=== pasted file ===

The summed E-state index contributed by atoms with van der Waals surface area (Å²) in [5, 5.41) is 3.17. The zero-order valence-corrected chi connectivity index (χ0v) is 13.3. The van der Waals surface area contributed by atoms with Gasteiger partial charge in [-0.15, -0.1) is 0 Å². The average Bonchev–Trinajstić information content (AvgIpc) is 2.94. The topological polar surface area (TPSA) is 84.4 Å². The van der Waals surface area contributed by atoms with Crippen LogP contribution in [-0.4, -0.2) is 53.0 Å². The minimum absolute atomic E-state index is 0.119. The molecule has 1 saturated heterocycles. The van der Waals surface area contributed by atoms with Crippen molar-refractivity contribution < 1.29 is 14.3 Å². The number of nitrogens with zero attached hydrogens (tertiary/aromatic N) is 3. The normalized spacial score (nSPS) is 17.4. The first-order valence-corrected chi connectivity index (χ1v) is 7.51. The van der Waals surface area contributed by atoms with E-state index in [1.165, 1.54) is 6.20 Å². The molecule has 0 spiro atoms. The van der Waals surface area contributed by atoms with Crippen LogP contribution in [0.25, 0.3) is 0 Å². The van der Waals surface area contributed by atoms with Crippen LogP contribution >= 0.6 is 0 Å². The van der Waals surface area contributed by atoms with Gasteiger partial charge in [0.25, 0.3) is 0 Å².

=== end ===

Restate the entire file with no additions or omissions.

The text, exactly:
The summed E-state index contributed by atoms with van der Waals surface area (Å²) in [5, 5.41) is 3.17. The zero-order valence-corrected chi connectivity index (χ0v) is 13.3. The van der Waals surface area contributed by atoms with Gasteiger partial charge in [-0.15, -0.1) is 0 Å². The average Bonchev–Trinajstić information content (AvgIpc) is 2.94. The topological polar surface area (TPSA) is 84.4 Å². The van der Waals surface area contributed by atoms with Crippen LogP contribution in [-0.4, -0.2) is 53.0 Å². The minimum absolute atomic E-state index is 0.119. The molecule has 1 saturated heterocycles. The van der Waals surface area contributed by atoms with Crippen molar-refractivity contribution < 1.29 is 14.3 Å². The number of nitrogens with zero attached hydrogens (tertiary/aromatic N) is 3. The normalized spacial score (nSPS) is 17.4. The first-order valence-corrected chi connectivity index (χ1v) is 7.51. The van der Waals surface area contributed by atoms with E-state index in [1.165, 1.54) is 6.20 Å². The molecule has 0 spiro atoms. The van der Waals surface area contributed by atoms with Crippen LogP contribution in [0.25, 0.3) is 0 Å². The van der Waals surface area contributed by atoms with Crippen LogP contribution >= 0.6 is 0 Å². The van der Waals surface area contributed by atoms with Gasteiger partial charge in [0.25, 0.3) is 0 Å².